According to two new Morbidity and Mortality Weekly Reports (MMWR) reports, for 2013 $671 billion were the total costs of personal injuries and violence in the United States. Fatal injury costs was $214 billion and nonfatal injury costs were over $457 billion
The numbers for the United States are staggering, injuries, including all causes of unintentional and violence-related injuries combined, accounted for 59% of all deaths among persons ages 1–44 years of age. To put that into perspective that is more deaths than non-communicable diseases and infectious diseases combined. About 27 million people are treated in emergency departments and released, over 3 million people are hospitalized and more than 192,000 die as a result of unintentional and violence related injuries each year.
Deb Houry, M.D., M.P.H., director of CDC’s National Center for Injury Prevention and Control is reported as stating “The magnitude of costs associated with injury underscores the need for effective prevention. It is crucial that communities and states increase efforts to implement evidence-based programs and policies to prevent injuries and violence to reduce not only the pain and suffering of victims, but also the considerable costs to society.”
The two studies include lifetime medical and work loss costs for injury related deaths and injuries treated and released in hospitals and emergency departments, and provide costs by age, gender, and injury intent. Other key findings include:
Men accounted for 78 percent of fatal injury costs ($166.7 billion) and 63 percent of nonfatal injury costs ( $287.5 billion).
More than 50 percent of the total medical costs and work loss costs related to personal injury were attributable unintentional injuries, which I interpret mean negligent acts or omissions ($129.7 billion). The other causes of death included suicide ($50.8 billion) and homicide ($26.4 billion).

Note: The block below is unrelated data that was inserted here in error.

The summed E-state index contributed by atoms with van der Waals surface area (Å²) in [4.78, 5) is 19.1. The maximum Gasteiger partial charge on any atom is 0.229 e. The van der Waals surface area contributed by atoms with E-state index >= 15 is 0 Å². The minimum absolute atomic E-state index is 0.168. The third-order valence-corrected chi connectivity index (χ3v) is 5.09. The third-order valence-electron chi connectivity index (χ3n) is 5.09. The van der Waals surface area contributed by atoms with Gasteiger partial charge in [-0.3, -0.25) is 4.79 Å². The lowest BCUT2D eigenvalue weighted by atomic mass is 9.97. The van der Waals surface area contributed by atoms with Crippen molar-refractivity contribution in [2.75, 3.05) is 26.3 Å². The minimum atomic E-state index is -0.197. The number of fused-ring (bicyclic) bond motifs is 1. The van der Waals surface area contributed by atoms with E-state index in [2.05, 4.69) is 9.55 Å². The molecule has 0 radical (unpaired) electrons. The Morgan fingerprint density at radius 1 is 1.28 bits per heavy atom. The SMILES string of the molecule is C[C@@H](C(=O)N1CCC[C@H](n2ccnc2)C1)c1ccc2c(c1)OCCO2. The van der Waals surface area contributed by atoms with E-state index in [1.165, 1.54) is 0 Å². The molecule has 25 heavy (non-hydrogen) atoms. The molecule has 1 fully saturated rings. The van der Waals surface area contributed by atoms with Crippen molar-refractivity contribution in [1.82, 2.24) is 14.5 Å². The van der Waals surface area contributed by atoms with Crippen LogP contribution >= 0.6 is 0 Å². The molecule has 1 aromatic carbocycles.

Poisonings from drugs, including prescription drug overdoses, accounted for 27 percent of fatal injury costs, transportation caused / related deaths account accounted for 23 percent of the costs and deaths related to firearm use accounted for 22 percent of costs.
Costs, for personal injuries that required hospitalization in 2013, were $289.7 billion. The costs for injuries that were treated and released in hospital and emergency departments were $167.1 billion.
Slip and Falls and Trip and Falls account for 37 percent of costs associated with emergency room care. Transportation-related personal injuries, automobile accidents, car crashes, motorcycle accidents, public transportation accidents accounted for 21 percent of the costs associated with emergency department treatment for nonfatal injuries.
The chart below shows that personal injury is the #1 killer of children in the United States.
As you can see the economic toll associated with personal injuries is staggering. In addition to costs associated with accidents, the human toll is even greater, considering the pain and suffering the victims and their family goes through. An ounce of prevention is worth a pound of cure. It is important that we all act in way that helps reduce and prevent injuries whether the result of negligence, violence or unfortunate incidences.
As an experienced Pasadena personal injury attorney, I know how accidents can cause severe personal injuries, for more than three decades, The Law Offices of Richard M. Katz has been her to help. If you or a loved one has suffered a personal injury or the loss of a loved one, for a complimentary assessment, kindly do not hesitate to provide me a call. 626-796-6333 or call me through my site http://www.lawyer-personal-injury-law.com.